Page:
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Chapter 10

Chapter 10 BU352.docx

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Dave Ashberry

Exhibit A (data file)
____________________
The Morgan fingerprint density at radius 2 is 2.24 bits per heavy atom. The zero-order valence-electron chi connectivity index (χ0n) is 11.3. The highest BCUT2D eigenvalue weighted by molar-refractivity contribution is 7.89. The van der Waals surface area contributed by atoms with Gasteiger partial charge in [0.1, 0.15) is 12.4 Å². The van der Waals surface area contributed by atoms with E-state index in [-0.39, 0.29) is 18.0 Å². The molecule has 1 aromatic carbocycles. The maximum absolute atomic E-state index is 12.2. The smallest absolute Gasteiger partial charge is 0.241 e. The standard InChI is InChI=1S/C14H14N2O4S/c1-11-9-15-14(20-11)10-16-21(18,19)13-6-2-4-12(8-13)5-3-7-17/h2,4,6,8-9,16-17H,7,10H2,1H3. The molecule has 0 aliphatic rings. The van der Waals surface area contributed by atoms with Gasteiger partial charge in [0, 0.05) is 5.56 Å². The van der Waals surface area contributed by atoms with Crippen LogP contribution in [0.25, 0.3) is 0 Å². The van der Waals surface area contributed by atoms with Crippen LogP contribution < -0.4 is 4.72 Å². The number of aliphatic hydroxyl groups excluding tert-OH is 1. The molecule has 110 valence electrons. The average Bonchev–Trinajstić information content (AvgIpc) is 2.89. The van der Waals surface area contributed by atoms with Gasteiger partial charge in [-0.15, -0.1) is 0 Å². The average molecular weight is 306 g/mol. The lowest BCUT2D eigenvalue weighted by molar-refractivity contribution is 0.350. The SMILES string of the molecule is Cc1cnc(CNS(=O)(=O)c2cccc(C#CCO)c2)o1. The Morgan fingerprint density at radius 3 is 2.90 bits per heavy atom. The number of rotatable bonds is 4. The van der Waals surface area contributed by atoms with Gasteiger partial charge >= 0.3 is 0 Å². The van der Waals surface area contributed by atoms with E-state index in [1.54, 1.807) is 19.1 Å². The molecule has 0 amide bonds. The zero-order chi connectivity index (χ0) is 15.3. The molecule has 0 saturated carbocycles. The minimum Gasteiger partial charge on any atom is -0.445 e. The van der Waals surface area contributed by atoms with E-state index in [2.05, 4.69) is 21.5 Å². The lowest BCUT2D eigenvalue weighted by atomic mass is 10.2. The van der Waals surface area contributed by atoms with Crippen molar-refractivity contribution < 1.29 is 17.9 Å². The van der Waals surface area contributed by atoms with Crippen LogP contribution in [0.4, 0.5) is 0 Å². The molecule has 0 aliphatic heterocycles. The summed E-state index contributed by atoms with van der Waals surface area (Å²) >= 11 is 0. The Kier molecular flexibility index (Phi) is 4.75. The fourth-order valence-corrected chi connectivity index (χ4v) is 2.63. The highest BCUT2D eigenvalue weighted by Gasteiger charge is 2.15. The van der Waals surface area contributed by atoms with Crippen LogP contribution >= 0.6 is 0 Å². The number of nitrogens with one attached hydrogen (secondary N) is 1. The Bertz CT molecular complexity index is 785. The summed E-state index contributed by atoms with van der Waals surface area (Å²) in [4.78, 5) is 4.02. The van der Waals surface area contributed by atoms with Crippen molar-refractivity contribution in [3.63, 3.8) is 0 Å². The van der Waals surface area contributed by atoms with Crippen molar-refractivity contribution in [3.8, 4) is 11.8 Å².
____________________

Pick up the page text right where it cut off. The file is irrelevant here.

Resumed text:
BU352 Chapter 10 – Services: The Intangible Product Week 11 Introduction -Customer service – specifically refers to human or mechanical activities firms undertake to help satisfy their customers’ needs and wants Services Marketing Differs from Product Marketing Intangible -Intangible – a characteristic or a service; it cannot be touched, tasted, or seen like a pure product can -It makes it difficult to convey the benefits of services -A service is also difficult to promote because it can’t be shown directly to potential customers -Marketers must therefore creatively employ symbols and images to promote and sell services -Because of the intangibility of services, the images marketers use reinforce the benefit or value that a service provides Inseparable Production and Consumption -Services are produced and consumed at the same time – that is, service and consumption are inseparable -Inseparable – a characteristic of a service: it is produced and consumed at the same time – that is, service and consumption are inseparable -Consumers rarely have the opportunity to try the service before they purchase it -After the service has been performed, it can’t be returned Inconsistent -Inconsistent – a characteristic of a service: its quality may vary because it is provided by humans -Ex. A hair stylist can give you a bad haircut because she went out the night before -Some marketers of services strive to reduce service inconsistency through training and standardization -Marketers also can use the inconsistent nature of services to their advantage – a micromarketing segmentation strategy can customize a service to meet customers’ needs exactly -In an alternate approach, some service providers tackle the inconsistency issue by replacing people with machines – Ex. ATMs for getting cash -The Internet has reduced service inconsistency in several areas – ex. Purchasing travel tickets online -The Internet has reduced service inconsistency Inventory -Inventory – a characteristic of a service: it is perishable and cannot be stored for future use -The perishability of services provides both challenges and opportunities to marketers in terms of the critical task of matching demand and supply -As long as the demand for and the supply of the service match closely, there is no problem -Excess demand results in having to turn customers away in peak periods, while excess capacity may mean less desirable expense to revenue ratios Providing Great Service: The Gaps Model -Service gap – results when a service fails to meet the expectations that customers have about how it should be delivered -There are four service gaps: 1. Knowledge gap – reflects the difference between customers’ expectations and the firm’s perception of those expectations 2. Standards gap – pertains to the difference between the firm’s perceptions of customers’ expectations and the service standards it sets BU352 Chapter 10 – Services: The Intangible Product Week 11 3. Delivery gap – the difference between the firm’s service standards and the actual service it provides to customers 4. Communication gap – refers to the difference between the actual service provided to customers and the service that the firm’s promotion program promises The Knowledge Gap: Knowing what Customers Want -Firms must understand the customers’ expectations, which can be accomplished through customer research and by increasing the interaction and communication between managers and employees Understanding Customer Expectations -Customers’ expectations are based on their knowledge and experiences -Expectations vary according to the type of service -People’s expectations also vary depending on the situation Evaluating Service Quality by Using Well-Established Marketing Metrics -To meet or exceed customers’ expectations, marketers must determine what those expectations are -Service quality – customers’ perceptions of how well a service meets or exceeds their expectations -Customers generally use five distinct service dimensions to determine overall service quality: reliability, responsiveness, assurance, empathy, and tangibles -Marketing research provides a means to better understand consumers’ service expectations and their perceptions of service quality -Reliability – the ability to perform the service dependably and accurately -Responsiveness – the willingness to help customers and provide prompt service -Assurance – the knowledge of and courtesy by employees and their ability to convey trust and confidence -Empathy – the caring, individualized attention provided to customers -Tangibles – the appearance of physical facilities, equipment, personnel, and communication materials -Voice-of-customer (VOC) program – an ongoing marketing research system that collects customer insights and intelligence to influence and drive business decisions -Zone of tolerance – the areas between customer’s expectations regarding their desired service and the minimum level of acceptable service – that is, the difference between what the customer really wants and what he or she will accept before going elsewhere -To define the zone of tolerance, firms ask a series of questions that relate to: -the desired and expected level of service for each dimension, from low to high -customers’ perceptions of how well the focal service performs and how well a competitive service performs, from low to high -the importance of each service quality d
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